Our 2014 Cybercrime Tipping Point survey
The policing landscape is changing fast. Traditional crimes, such as burglary and car theft are reducing, but there is a growing awareness of ‘invisible’ crimes that take place behind closed doors, such as domestic violence, child abuse and modern slavery. Plus the internet and mobile communications have given rise to new crimes that exist purely in cyberspace, and old crimes whose scale and impact is transformed by the internet and mobile communications.
To date, much of the focus on cyber has been biased towards security measures, information assurance and education - all designed to prevent attacks which compromise or damage the critical national infrastructure. Far less attention has been paid to helping the police deal with individual victims of cybercrimes, from bank fraud to online child sexual exploitation, or to catching those who commit those crimes.
Through our work across law enforcement, we are a seeing growing recognition of the importance of countering these threats, by developing the UK’s digital intelligence and investigation capabilities.
PA developed this survey in association with the National Analyst Working Group (NAWG) who represent analysts and researchers working in law enforcement agencies and police forces across the UK. Analysts and researchers are at the forefront of the response to cybercrime. Their role is to identify and analyse criminal threats so that policing activity and operations are targeted in the most effective and efficient way.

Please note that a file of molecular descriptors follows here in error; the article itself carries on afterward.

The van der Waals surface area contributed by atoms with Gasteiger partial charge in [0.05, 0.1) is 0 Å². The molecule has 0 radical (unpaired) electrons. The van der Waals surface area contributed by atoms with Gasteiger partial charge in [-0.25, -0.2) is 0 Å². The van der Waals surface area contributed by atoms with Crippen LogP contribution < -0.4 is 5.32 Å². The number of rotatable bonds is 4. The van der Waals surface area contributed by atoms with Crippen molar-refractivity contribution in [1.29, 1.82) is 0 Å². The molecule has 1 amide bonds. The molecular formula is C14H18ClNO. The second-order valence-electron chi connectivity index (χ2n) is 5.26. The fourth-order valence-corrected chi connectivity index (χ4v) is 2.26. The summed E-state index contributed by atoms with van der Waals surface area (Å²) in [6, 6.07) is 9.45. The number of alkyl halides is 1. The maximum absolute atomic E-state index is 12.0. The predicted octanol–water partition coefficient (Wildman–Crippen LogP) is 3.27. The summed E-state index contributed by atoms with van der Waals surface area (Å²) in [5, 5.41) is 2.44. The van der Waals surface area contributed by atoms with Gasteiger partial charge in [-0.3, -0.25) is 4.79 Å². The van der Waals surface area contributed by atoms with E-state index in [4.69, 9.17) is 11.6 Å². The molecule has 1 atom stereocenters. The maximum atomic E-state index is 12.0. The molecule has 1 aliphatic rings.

This survey provides an immensely valuable insight into the experience of those on the frontline. We are very grateful to the NAWG members who took part in our survey.
Download the full report
Discover the findings from our 2015 survey about the public perceptions of cybercrime
Our survey reveals that police intelligence analysts forecast the time they spend on cybercrime will treble over the next three years; and yet only 30% believe they have the skills and tools to do the job effectively.
"Three years ago cybercrime wasn't recognised as an issue, now we are beginning to recognise it but still can't respond effectively to it." UK Police Intelligence Analyst